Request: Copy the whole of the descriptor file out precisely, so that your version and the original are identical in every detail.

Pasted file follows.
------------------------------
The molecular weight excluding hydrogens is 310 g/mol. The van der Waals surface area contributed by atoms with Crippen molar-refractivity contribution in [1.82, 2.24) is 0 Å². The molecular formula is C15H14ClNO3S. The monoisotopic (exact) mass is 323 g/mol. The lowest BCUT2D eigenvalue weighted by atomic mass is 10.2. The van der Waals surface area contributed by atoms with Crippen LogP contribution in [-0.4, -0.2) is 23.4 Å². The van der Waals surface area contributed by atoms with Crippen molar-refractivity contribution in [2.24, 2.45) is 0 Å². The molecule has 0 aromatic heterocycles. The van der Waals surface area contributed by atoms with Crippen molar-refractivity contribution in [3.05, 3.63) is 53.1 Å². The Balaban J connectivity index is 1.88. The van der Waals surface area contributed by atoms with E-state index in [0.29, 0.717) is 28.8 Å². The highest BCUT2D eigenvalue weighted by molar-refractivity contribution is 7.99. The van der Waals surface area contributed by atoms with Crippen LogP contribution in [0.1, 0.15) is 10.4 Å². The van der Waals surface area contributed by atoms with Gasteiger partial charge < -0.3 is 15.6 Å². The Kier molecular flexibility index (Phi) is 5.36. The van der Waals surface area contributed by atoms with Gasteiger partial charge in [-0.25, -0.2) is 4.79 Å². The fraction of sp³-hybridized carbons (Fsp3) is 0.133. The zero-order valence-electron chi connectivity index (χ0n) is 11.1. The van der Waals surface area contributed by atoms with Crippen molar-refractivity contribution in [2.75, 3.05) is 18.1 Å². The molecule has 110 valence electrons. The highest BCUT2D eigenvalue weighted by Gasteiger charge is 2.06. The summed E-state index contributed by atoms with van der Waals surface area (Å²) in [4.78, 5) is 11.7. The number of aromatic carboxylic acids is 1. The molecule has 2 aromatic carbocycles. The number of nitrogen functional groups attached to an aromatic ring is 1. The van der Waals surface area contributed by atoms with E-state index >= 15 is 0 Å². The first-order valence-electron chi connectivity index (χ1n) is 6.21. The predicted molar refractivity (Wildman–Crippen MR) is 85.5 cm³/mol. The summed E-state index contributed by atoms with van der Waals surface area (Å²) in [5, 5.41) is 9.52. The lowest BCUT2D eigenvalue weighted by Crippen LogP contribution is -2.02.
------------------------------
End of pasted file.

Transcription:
The molecular weight excluding hydrogens is 310 g/mol. The van der Waals surface area contributed by atoms with Crippen molar-refractivity contribution in [1.82, 2.24) is 0 Å². The molecular formula is C15H14ClNO3S. The monoisotopic (exact) mass is 323 g/mol. The lowest BCUT2D eigenvalue weighted by atomic mass is 10.2. The van der Waals surface area contributed by atoms with Crippen LogP contribution in [-0.4, -0.2) is 23.4 Å². The van der Waals surface area contributed by atoms with Crippen molar-refractivity contribution in [2.24, 2.45) is 0 Å². The molecule has 0 aromatic heterocycles. The van der Waals surface area contributed by atoms with Crippen molar-refractivity contribution in [3.05, 3.63) is 53.1 Å². The Balaban J connectivity index is 1.88. The van der Waals surface area contributed by atoms with E-state index in [0.29, 0.717) is 28.8 Å². The highest BCUT2D eigenvalue weighted by molar-refractivity contribution is 7.99. The van der Waals surface area contributed by atoms with Crippen LogP contribution in [0.1, 0.15) is 10.4 Å². The van der Waals surface area contributed by atoms with Gasteiger partial charge < -0.3 is 15.6 Å². The Kier molecular flexibility index (Phi) is 5.36. The van der Waals surface area contributed by atoms with Gasteiger partial charge in [-0.25, -0.2) is 4.79 Å². The fraction of sp³-hybridized carbons (Fsp3) is 0.133. The zero-order valence-electron chi connectivity index (χ0n) is 11.1. The van der Waals surface area contributed by atoms with Crippen molar-refractivity contribution in [2.75, 3.05) is 18.1 Å². The molecule has 110 valence electrons. The highest BCUT2D eigenvalue weighted by Gasteiger charge is 2.06. The summed E-state index contributed by atoms with van der Waals surface area (Å²) in [4.78, 5) is 11.7. The number of aromatic carboxylic acids is 1. The molecule has 2 aromatic carbocycles. The number of nitrogen functional groups attached to an aromatic ring is 1. The van der Waals surface area contributed by atoms with E-state index >= 15 is 0 Å². The first-order valence-electron chi connectivity index (χ1n) is 6.21. The predicted molar refractivity (Wildman–Crippen MR) is 85.5 cm³/mol. The summed E-state index contributed by atoms with van der Waals surface area (Å²) in [5, 5.41) is 9.52. The lowest BCUT2D eigenvalue weighted by Crippen LogP contribution is -2.02.